Despite spending the past three years defending President Trump from calls for impeachment by leftists, Harvard Law Professor Alan Dershowitz would still "enthusiastically" support Joe Biden in 2020 race.
Speaking with Dan Abrams on SiriusXM, Dershowitz said his support for President Trump in 2020 depends on who gets the Democratic nomination. In the case of Bernie Sanders, the Harvard Law professor admitted that he would be in "a real dilemma."
"You’re not going to vote for Donald Trump, are you?" Abrams asked Dershowitz, according to Fox News.
"It depends who runs against him," Dershowitz said. "If Bernie Sanders is nominated, that would present a real dilemma for me."
"And what if the candidate is Joe Biden?" Abrams shot back.
"I’m a strong supporter of Joe Biden," Dershowitz responded. "I like Joe Biden. I’ve liked him for a long time and I could enthusiastically support Joe Biden."
"Over Donald Trump?" asked Abrams.
"Over Donald Trump, yeah," Dershowitz concluded.
The fact that Dershowitz would still support a Democrat over President Trump in 2020 illustrates the Harvard Law professor's commitment to liberal ideas over party politics. Throughout the entire Mueller investigation, as Democrats were calling for the president's impeachment over alleged Russian collusion, Dershowitz stood firm in his conviction that every American deserves civil liberties, including and especially Americans with whom he disagrees. Just by merely sticking up for President Trump's rights as an American, Dershowitz claimed he faced intense scrutiny and ostracization from his liberal friends.
"I am a liberal Democrat in politics … but that is not good enough for some of my old friends on Martha’s Vineyard. For them, it is enough that what I have said about the Constitution might help Trump. So they are shunning me and trying to ban me from their social life on Martha’s Vineyard," he wrote in an op-ed last year.
Later, Dershowitz would go on to say that his social ostracization was actually a blessing, referring to it as a "red badge of courage."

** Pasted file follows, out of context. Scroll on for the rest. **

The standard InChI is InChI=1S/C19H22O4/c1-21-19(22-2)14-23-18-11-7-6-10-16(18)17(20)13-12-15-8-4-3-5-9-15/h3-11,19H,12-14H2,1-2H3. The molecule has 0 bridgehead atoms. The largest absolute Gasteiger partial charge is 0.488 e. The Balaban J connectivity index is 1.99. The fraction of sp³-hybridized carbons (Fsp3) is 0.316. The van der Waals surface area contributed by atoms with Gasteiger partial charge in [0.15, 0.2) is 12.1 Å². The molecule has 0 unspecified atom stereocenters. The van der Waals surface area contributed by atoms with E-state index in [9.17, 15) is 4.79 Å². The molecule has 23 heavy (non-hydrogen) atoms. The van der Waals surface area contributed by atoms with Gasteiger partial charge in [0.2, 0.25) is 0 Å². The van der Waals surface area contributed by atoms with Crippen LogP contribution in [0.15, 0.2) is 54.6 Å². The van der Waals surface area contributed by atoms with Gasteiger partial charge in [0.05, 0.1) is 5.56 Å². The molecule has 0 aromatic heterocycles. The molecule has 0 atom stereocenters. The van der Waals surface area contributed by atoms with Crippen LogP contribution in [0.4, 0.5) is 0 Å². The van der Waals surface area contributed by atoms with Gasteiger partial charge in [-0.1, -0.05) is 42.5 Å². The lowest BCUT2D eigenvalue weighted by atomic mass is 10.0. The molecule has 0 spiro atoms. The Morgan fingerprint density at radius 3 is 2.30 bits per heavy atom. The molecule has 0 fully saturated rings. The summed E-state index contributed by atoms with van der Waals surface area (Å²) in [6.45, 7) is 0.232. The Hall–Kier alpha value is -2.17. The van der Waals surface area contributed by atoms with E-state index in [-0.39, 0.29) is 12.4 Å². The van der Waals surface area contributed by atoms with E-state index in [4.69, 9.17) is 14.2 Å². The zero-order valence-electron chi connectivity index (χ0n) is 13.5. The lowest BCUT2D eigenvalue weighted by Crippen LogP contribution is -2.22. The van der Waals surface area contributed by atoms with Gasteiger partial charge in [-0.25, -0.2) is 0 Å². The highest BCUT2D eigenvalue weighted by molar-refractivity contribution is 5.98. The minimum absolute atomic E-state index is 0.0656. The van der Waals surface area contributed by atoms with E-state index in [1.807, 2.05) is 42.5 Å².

"The idea that some of these people aren’t talking to me is not a punishment, it’s a great reward. I am so pleased," he said on WABC in July of last year as the Mueller investigation kicked into high gear. "It’s a red badge of courage for me that there are some people who prefer to shut down debate and not talk to me."
"These are people who have asked me for help over the years, who have asked me for support when their kid gets busted on a marijuana charge, or on possession of alcohol, I’m the first one they call," he continued. "But as soon as I defend the rights of Donald Trump or anybody else they disagree with, I’m am a pariah."
Just recently, when the Mueller investigation finally came to a close, Dershowitz severely criticized the special counsel for having a bias toward President Trump.
"Until today, I have defended Mueller against the accusations that he is a partisan," Dershowitz wrote in an op-ed. "I did not believe that he personally favored either the Democrats or the Republicans, or had a point of view on whether President Trump should be impeached. But I have now changed my mind. By putting his thumb, indeed his elbow, on the scale of justice in favor of impeachment based on obstruction of justice, Mueller has revealed his partisan bias. He also has distorted the critical role of a prosecutor in our justice system."